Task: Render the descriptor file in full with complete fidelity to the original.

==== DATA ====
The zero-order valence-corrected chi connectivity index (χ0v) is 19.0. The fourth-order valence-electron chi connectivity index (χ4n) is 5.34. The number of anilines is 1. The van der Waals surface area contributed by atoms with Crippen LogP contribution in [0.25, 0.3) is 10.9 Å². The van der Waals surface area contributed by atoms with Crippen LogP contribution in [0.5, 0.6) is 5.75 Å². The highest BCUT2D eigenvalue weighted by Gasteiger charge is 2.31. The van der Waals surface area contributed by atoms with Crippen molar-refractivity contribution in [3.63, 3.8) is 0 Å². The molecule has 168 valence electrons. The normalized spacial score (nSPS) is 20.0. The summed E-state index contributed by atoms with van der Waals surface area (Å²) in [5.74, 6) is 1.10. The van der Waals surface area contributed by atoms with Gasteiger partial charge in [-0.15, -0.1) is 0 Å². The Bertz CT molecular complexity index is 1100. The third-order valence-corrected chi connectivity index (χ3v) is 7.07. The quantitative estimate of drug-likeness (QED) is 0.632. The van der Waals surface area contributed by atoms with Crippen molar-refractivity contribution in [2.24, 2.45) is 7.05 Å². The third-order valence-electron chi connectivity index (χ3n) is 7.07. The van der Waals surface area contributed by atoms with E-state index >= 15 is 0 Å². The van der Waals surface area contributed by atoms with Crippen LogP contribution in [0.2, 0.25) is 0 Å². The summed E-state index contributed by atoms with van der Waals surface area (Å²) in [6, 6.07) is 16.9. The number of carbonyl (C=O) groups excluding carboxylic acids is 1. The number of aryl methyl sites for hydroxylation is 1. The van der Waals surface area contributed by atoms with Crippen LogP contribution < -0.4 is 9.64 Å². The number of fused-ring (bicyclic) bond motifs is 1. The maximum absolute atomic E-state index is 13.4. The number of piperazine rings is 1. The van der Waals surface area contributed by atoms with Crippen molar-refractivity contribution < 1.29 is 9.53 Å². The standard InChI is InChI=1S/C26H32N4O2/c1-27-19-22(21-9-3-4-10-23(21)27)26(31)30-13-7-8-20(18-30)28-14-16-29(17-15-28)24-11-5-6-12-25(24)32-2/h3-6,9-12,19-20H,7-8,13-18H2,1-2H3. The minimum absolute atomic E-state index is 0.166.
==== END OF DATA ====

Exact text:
The zero-order valence-corrected chi connectivity index (χ0v) is 19.0. The fourth-order valence-electron chi connectivity index (χ4n) is 5.34. The number of anilines is 1. The van der Waals surface area contributed by atoms with Crippen LogP contribution in [0.25, 0.3) is 10.9 Å². The van der Waals surface area contributed by atoms with Crippen LogP contribution in [0.5, 0.6) is 5.75 Å². The highest BCUT2D eigenvalue weighted by Gasteiger charge is 2.31. The van der Waals surface area contributed by atoms with Crippen molar-refractivity contribution in [3.63, 3.8) is 0 Å². The molecule has 168 valence electrons. The normalized spacial score (nSPS) is 20.0. The summed E-state index contributed by atoms with van der Waals surface area (Å²) in [5.74, 6) is 1.10. The van der Waals surface area contributed by atoms with Gasteiger partial charge in [-0.15, -0.1) is 0 Å². The Bertz CT molecular complexity index is 1100. The third-order valence-corrected chi connectivity index (χ3v) is 7.07. The quantitative estimate of drug-likeness (QED) is 0.632. The van der Waals surface area contributed by atoms with Crippen molar-refractivity contribution in [2.24, 2.45) is 7.05 Å². The third-order valence-electron chi connectivity index (χ3n) is 7.07. The van der Waals surface area contributed by atoms with E-state index >= 15 is 0 Å². The van der Waals surface area contributed by atoms with Crippen LogP contribution in [0.2, 0.25) is 0 Å². The summed E-state index contributed by atoms with van der Waals surface area (Å²) in [6, 6.07) is 16.9. The number of carbonyl (C=O) groups excluding carboxylic acids is 1. The number of aryl methyl sites for hydroxylation is 1. The van der Waals surface area contributed by atoms with Crippen LogP contribution < -0.4 is 9.64 Å². The number of fused-ring (bicyclic) bond motifs is 1. The maximum absolute atomic E-state index is 13.4. The number of piperazine rings is 1. The van der Waals surface area contributed by atoms with Crippen molar-refractivity contribution < 1.29 is 9.53 Å². The standard InChI is InChI=1S/C26H32N4O2/c1-27-19-22(21-9-3-4-10-23(21)27)26(31)30-13-7-8-20(18-30)28-14-16-29(17-15-28)24-11-5-6-12-25(24)32-2/h3-6,9-12,19-20H,7-8,13-18H2,1-2H3. The minimum absolute atomic E-state index is 0.166.